Microsoft’s patent deal with Foxconn parent means more money from Android

Microsoft may be competing against Google’s Android, but it also makes money from it. And a new patent settlement with China’s Hon Hai means that the software giant continues to reap benefits from an industry in which its own products are lagging.

The software giant and the parent company of contract-manufacturing giant Foxconn have signed a deal under which Microsoft will receive patent royalties from products made by Foxconn customers that run Android or Chrome, Google’s mobile and desktop operating systems. Chrome and Android run on smartphones, tablets, e-readers and TVs. The two sides did not disclose terms of the deal.

“Foxconn’s clients don’t need to worry about infringing Microsoft’s patents anymore, because Foxconn has signed the agreement for them,” said Vincent Shih, chief legal officer of Microsoft Taiwan, according to Reuters. Shih also told Reuters that Microsoft now has agreements with 50 percent of the contract makers that make Android devices.

As we’ve mentioned in the past couple of years, Microsoft has secured patent deals with other big Android makers such as Samsung. LG and HTC, as well as Acer and Barnes & Noble. (See Microsoft’s Secret Smartphone Sauce: Google’s Android? and With Samsung Licensing Deal, Microsoft Has Google’s Android Number.) One major Android manufacturer that has yet to settle with Microsoft is Motorola Mobility — which of course is now owned by Google.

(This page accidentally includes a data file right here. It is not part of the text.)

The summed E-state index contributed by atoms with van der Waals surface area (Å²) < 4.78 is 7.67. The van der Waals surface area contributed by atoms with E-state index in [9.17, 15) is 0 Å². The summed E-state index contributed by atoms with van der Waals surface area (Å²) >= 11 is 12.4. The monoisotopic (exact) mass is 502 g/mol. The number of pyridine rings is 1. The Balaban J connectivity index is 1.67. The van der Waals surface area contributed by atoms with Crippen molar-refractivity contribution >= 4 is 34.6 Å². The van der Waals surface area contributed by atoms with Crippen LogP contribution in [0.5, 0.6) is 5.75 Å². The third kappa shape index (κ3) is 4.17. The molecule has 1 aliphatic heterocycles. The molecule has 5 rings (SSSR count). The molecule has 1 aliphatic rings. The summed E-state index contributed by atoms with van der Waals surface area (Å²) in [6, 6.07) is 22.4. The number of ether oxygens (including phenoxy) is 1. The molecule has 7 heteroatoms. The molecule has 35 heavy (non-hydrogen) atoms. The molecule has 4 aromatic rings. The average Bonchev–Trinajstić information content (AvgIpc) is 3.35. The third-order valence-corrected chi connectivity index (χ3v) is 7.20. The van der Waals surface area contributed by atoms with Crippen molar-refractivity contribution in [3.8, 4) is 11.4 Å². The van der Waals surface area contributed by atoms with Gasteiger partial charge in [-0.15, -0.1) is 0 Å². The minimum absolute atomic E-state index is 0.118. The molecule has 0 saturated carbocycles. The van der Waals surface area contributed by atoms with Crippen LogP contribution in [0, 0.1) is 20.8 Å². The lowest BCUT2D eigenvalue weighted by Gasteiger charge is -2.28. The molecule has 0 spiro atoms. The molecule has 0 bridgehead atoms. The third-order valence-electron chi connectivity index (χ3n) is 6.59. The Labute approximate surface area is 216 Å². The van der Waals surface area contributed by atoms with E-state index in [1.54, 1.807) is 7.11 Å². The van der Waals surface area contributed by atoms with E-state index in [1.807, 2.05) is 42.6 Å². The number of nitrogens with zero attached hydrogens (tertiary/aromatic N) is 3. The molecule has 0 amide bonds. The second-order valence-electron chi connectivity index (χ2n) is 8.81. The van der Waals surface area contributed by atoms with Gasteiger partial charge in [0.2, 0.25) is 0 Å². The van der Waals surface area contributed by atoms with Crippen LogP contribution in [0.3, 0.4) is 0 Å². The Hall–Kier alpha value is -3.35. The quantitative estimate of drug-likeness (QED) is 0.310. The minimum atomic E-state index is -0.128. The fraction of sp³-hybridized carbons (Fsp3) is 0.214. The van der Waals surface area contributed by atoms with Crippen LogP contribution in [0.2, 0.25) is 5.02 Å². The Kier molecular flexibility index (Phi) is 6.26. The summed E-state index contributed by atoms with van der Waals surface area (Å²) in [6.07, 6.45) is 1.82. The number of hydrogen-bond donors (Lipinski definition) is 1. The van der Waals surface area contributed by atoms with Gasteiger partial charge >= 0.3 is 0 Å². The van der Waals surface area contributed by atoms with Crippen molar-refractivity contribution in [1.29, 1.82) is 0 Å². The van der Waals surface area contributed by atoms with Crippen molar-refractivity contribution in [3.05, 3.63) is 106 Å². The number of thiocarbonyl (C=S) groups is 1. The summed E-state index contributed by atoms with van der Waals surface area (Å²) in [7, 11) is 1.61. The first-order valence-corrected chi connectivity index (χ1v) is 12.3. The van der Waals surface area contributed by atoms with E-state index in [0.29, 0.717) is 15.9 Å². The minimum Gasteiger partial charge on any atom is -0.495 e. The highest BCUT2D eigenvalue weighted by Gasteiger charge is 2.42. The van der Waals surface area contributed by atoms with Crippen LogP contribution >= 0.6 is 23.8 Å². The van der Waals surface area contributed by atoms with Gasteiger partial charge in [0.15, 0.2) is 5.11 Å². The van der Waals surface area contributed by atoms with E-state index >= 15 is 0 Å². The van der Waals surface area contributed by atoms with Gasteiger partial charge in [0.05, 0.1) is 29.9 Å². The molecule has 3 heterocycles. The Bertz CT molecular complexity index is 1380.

Android — Google does not (revised) charge to (end revised) license the open-source OS to smartphone and tablet manufacturers — is the world’s most-used mobile operating system. Microsoft’s Windows Phone OS shipped on about 3 percent of mobile devices shipped in the fourth quarter 2012, according to figures from research firm Gartner. (Apple’s iOS had 20 percent market share, while Android had 70 percent.) As the Guardian reported recently, Gartner warns that Microsoft desperately needs to make progress in the smartphone and tablet markets in the next few years as demand for PCs continues to fall.


Photo from Reuters archives


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  • RAD

    “Android — Google does not license the open-source OS to smartphone and tablet manufacturers — is the world’s most-used mobile operating system.”

    Doesn’t make sense. Doesn’t Google license to the manufacturers? If not, then who is the licensee?

    • Levi Sumagaysay

      I left out the words “charge to.” Fixed now. Thanks for pointing it out.